Tuesday, December 17, 2013

History echoes in an old New Hampshire church

The Congregational Church is on Amherst's town green.
New England is rich in buildings that have witnessed history. Once you learn some of that history, you cannot stand in them without hearing its echoes.

I sensed this again last week as I gave a Civil War talk at the Congregational Church of Amherst, N.H.  Winter came to New Hampshire a little early this year, and snow and ice crunched under my feet as I entered the church hall. 
Although I had to check to make sure, I believed the funeral of a Civil War soldier whose epitaph is one of my favorites had been held in the sanctuary upstairs from where I was to speak. And I knew of another much-admired young Amherst man who had studied to be a Congregational minister before going off to his death during the war.

My friend Dave Morin had sent me a clip about the second soldiers funeral. It came from The Farmers’ Cabinet, the town’s weekly newspaper and main source of information from the front during the Civil War. The article, signed only “Signa,” was published on Oct. 29, 1863. The dead man was Lyman Beecher Sawtelle, named after the Calvinistic preacher who fathered Harriet Beecher Stowe and Henry Ward Beecher.

Lyman Beecher Sawtelle
Sawtelle began his working life in his early teens as an apprentice printer at the Cabinet office in town. He later moved to Boston, where he decided to become a Congregationalist pastor. He entered Kimball Union Academy in Meriden in 1858 and Dartmouth in 1861.

His Kimball Union principal, Cyrus Richards, wrote of Sawtelle’s three years there: “His religious character during all the time he was with us was consistent with his early consecration. His place was always filled in the religious meeting, public and private. . . . As a scholar, he soon showed, that he would take and maintain a high rank in a most excellent and talented class of forty or fifty. . . . At the time of his graduating, his class voluntarily chose him to pronounce the Valedictory address. He had a terse, manly, bold style of composition, and a truly eloquent and impressive manner of speaking, with one of the best modulated and most powerful voices that I ever heard in so young a man.”

After his freshman year at Dartmouth, Sawtelle joined the 10th New Hampshire Volunteers at the age of 22. He did not flourish as a soldier. His religious and scholarly ways and his physical slightness isolated him. Yet he saw value in what army service taught him.

Sawtelle's gravestone
“The Sophomore year of my class has passed by, and I am no wiser for it, in one sense,” he said after returning home during the summer of 1863. “My Freshman year in the U.S. service will soon be over, and this so far as experience and discipline for life’s work is concerned, will perhaps prove no bad equivalent.”

When Sawtelle fell ill in Virginia, he was sent to the hospital in Hampton, where he found a place to read and write. “Take away my books, papers, &c, and you take away a part of my existence,” he had written home. The assistant surgeon wrote later that Sawtelle had been a patient, a nurse and a ward master at the hospital and that “he stood among the first in my regard, and that of all my officers.”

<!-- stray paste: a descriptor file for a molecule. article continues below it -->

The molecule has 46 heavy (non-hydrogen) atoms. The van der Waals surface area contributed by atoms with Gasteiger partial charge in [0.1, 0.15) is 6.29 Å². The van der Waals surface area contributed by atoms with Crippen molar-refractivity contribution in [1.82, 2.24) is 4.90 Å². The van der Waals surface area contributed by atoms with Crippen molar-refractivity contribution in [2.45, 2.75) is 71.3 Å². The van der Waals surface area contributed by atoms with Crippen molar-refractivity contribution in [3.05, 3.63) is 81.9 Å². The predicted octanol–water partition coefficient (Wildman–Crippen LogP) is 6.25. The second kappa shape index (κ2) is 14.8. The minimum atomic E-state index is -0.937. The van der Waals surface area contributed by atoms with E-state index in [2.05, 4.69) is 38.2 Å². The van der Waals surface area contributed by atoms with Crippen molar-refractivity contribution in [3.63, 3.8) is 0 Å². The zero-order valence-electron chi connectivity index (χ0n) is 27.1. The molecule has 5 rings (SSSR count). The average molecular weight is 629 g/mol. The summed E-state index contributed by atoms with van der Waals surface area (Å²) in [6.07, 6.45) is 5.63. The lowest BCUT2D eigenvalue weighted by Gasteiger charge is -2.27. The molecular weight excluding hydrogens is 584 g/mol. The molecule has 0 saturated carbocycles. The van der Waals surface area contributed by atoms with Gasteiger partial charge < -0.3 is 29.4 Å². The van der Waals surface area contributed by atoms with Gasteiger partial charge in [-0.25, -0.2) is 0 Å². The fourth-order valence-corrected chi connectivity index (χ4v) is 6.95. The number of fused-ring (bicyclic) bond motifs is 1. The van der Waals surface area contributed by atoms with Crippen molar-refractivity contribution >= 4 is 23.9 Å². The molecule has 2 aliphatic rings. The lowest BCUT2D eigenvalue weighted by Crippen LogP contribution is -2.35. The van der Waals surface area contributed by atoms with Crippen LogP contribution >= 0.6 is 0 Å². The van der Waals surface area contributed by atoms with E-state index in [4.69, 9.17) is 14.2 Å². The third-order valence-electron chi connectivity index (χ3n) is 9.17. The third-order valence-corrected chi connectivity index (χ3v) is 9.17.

Sawtelle came home to Amherst and died on Sept. 23, 1863.

For his funeral, Signa wrote, the Congregational meetinghouse in Amherst was “well-nigh filled with mourners.” The young man “who lay before us robed for the grave [was] so changed that those who saw him a year since, buoyant, hopeful, cheerful, full of vigor, failed to recognize their associate and friend. . . . It was not the first gathering in that sacred place, to bury the youthful, noble, patriotic soldier, whose previous life had been offered as a sacrifice upon our country's altar.”

Charles Phelps
Signa was referring, among others, to Charles Phelps, who had recently been sent to the grave from the same church.

Phelps, a 5th New Hampshire sergeant and one of the first volunteers from Amherst, was a good soldier and had risen quickly in the ranks. At Gettysburg on July 2, 1863, he killed the rebel marksman who had shot Col. Edward E. Cross. The 5th’s monument on the battlefield marks the spot where Cross fell mortally wounded. If you look out from the face of it, you can easily see the boulder behind which the marksman fired. Lt. Col. Charles Hapgood, an Amherst merchant before the war, was talking with Cross when he was hit. He ordered Phelps to shoot the marksman, and Phelps complied. Later that day Phelps was himself shot and killed.

I first visited Phelps’s grave years ago at Amherst’s Meadow View Cemetery, where Sawtelle also lies. Phelps died at 21. His gravestone is tall and white and carries this epitaph: “A young man, but an old soldier.”

As I had hoped, my friend Bob Korkuc arrived early for my talk at Amherst. Bob is the resident expert on Phelps, and he confirmed for me that Phelps’s funeral had been held in this very church a century and a half ago.

During my talk I was able to pause, point upstairs and say that the words on Phelps’s tombstone had come from the eulogy given by the pastor at his funeral. I have found a few earlier uses of the phrase, but I first saw it on Phelps’s grave. It struck me then – and strikes me now – as a particularly apt way of describing the soldier’s experience in Phelps’s war or any other.

Phelps's gravestone at Meadow View Cemetery

No comments:

Post a Comment